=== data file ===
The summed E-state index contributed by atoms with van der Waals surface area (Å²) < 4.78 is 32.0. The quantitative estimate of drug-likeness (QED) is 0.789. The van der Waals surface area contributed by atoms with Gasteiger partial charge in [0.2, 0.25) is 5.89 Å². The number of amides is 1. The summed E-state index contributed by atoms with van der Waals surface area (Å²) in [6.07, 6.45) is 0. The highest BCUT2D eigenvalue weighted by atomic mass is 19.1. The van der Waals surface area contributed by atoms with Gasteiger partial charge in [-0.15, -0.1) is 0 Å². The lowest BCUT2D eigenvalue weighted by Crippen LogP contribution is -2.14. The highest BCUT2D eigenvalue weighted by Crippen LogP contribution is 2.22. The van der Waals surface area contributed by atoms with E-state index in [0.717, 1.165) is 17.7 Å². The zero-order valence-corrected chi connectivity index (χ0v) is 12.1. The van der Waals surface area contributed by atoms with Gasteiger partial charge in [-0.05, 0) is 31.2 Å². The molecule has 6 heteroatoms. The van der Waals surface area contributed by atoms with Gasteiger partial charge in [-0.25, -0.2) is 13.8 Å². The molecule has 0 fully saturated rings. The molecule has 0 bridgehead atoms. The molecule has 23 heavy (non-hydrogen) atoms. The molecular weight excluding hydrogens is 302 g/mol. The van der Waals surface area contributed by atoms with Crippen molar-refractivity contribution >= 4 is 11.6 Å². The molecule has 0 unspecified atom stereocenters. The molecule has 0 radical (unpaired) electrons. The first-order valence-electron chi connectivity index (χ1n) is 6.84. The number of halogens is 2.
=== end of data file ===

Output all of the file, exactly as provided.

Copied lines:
The summed E-state index contributed by atoms with van der Waals surface area (Å²) < 4.78 is 32.0. The quantitative estimate of drug-likeness (QED) is 0.789. The van der Waals surface area contributed by atoms with Gasteiger partial charge in [0.2, 0.25) is 5.89 Å². The number of amides is 1. The summed E-state index contributed by atoms with van der Waals surface area (Å²) in [6.07, 6.45) is 0. The highest BCUT2D eigenvalue weighted by atomic mass is 19.1. The van der Waals surface area contributed by atoms with Gasteiger partial charge in [-0.15, -0.1) is 0 Å². The lowest BCUT2D eigenvalue weighted by Crippen LogP contribution is -2.14. The highest BCUT2D eigenvalue weighted by Crippen LogP contribution is 2.22. The van der Waals surface area contributed by atoms with E-state index in [0.717, 1.165) is 17.7 Å². The zero-order valence-corrected chi connectivity index (χ0v) is 12.1. The van der Waals surface area contributed by atoms with Gasteiger partial charge in [-0.05, 0) is 31.2 Å². The molecule has 6 heteroatoms. The van der Waals surface area contributed by atoms with Gasteiger partial charge in [-0.25, -0.2) is 13.8 Å². The molecule has 0 fully saturated rings. The molecule has 0 bridgehead atoms. The molecule has 23 heavy (non-hydrogen) atoms. The molecular weight excluding hydrogens is 302 g/mol. The van der Waals surface area contributed by atoms with Crippen molar-refractivity contribution >= 4 is 11.6 Å². The molecule has 0 unspecified atom stereocenters. The molecule has 0 radical (unpaired) electrons. The first-order valence-electron chi connectivity index (χ1n) is 6.84. The number of halogens is 2.